Making sense of all that noise

 

A basic tenet of most cooperative hypotheses is that an individual can maximise its benefits associated with helping others by differentiating between groups of potential recipients. This might be separating kin from non-kin under kin selection, or those that have provided aid to the focal individual previously in a society maintained by reciprocal acts of cooperation. To some degree, all hypotheses proposed to explain cooperation require individuals to exhibit some level of discrimination.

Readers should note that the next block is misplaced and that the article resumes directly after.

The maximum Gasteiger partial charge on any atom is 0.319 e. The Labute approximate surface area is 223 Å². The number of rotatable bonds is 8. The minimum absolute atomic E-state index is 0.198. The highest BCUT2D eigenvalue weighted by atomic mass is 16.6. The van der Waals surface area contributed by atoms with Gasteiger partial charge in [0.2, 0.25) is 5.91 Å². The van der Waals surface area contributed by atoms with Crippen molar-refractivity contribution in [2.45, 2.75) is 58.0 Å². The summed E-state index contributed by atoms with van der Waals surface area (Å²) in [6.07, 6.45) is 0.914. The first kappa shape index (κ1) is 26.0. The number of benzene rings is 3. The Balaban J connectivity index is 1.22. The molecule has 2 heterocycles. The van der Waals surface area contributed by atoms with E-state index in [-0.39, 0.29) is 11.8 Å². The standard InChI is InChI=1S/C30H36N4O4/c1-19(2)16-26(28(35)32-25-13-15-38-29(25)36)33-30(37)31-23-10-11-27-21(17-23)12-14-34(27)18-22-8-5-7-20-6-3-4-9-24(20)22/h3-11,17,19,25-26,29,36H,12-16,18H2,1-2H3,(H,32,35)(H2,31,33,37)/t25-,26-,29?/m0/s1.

Using perhaps Australia's most vociferous bird, the Noisy Miner (Manorina melanocephala) and a novel adaptation of a technique normally used to test human infants, the habituation-dishabituation paradigm, researchers within the ABEL have been demonstrated that not only do individuals have their own unique vocal signature, but other Noisy Miners are able to use those small differences in voice characteristics to differentiate between the alarm calls of different birds. Remarkably, they can do this even when hearing the calls of completely novel individuals!

 

See here and here to read more about this fascinating acoustic signalling system.

For more information, contact Assoc. Prof. Paul McDonald